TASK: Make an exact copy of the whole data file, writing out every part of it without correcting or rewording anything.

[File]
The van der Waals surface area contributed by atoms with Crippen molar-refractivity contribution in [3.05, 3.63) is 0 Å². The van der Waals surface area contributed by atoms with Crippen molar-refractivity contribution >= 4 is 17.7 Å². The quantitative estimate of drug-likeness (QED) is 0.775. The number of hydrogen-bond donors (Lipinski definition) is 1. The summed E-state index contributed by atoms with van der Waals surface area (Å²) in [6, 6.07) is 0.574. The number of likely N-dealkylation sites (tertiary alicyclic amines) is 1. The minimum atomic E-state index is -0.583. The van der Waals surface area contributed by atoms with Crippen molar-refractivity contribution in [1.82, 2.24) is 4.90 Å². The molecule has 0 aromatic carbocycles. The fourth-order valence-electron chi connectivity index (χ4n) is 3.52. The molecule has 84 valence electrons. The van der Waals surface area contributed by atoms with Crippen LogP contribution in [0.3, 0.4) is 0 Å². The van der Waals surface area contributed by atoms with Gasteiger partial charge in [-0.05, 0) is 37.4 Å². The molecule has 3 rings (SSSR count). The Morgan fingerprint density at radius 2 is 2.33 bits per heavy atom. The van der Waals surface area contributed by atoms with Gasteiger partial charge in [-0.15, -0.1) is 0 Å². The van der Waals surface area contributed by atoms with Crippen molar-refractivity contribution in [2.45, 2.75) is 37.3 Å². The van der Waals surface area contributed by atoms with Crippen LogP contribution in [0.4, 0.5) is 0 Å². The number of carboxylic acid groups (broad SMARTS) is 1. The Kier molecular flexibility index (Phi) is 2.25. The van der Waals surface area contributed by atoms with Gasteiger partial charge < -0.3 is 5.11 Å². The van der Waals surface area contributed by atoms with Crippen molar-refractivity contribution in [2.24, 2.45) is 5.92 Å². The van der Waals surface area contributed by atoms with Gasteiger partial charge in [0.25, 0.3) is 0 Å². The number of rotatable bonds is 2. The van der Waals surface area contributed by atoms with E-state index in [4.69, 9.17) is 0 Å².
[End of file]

The van der Waals surface area contributed by atoms with Crippen molar-refractivity contribution in [3.05, 3.63) is 0 Å². The van der Waals surface area contributed by atoms with Crippen molar-refractivity contribution >= 4 is 17.7 Å². The quantitative estimate of drug-likeness (QED) is 0.775. The number of hydrogen-bond donors (Lipinski definition) is 1. The summed E-state index contributed by atoms with van der Waals surface area (Å²) in [6, 6.07) is 0.574. The number of likely N-dealkylation sites (tertiary alicyclic amines) is 1. The minimum atomic E-state index is -0.583. The van der Waals surface area contributed by atoms with Crippen molar-refractivity contribution in [1.82, 2.24) is 4.90 Å². The molecule has 0 aromatic carbocycles. The fourth-order valence-electron chi connectivity index (χ4n) is 3.52. The molecule has 84 valence electrons. The van der Waals surface area contributed by atoms with Crippen LogP contribution in [0.3, 0.4) is 0 Å². The van der Waals surface area contributed by atoms with Gasteiger partial charge in [-0.05, 0) is 37.4 Å². The molecule has 3 rings (SSSR count). The Morgan fingerprint density at radius 2 is 2.33 bits per heavy atom. The van der Waals surface area contributed by atoms with Gasteiger partial charge in [-0.15, -0.1) is 0 Å². The van der Waals surface area contributed by atoms with Crippen molar-refractivity contribution in [2.45, 2.75) is 37.3 Å². The van der Waals surface area contributed by atoms with Crippen LogP contribution in [0.4, 0.5) is 0 Å². The number of carboxylic acid groups (broad SMARTS) is 1. The Kier molecular flexibility index (Phi) is 2.25. The van der Waals surface area contributed by atoms with Gasteiger partial charge < -0.3 is 5.11 Å². The van der Waals surface area contributed by atoms with Crippen molar-refractivity contribution in [2.24, 2.45) is 5.92 Å². The van der Waals surface area contributed by atoms with Gasteiger partial charge in [0.25, 0.3) is 0 Å². The number of rotatable bonds is 2. The van der Waals surface area contributed by atoms with E-state index in [4.69, 9.17) is 0 Å².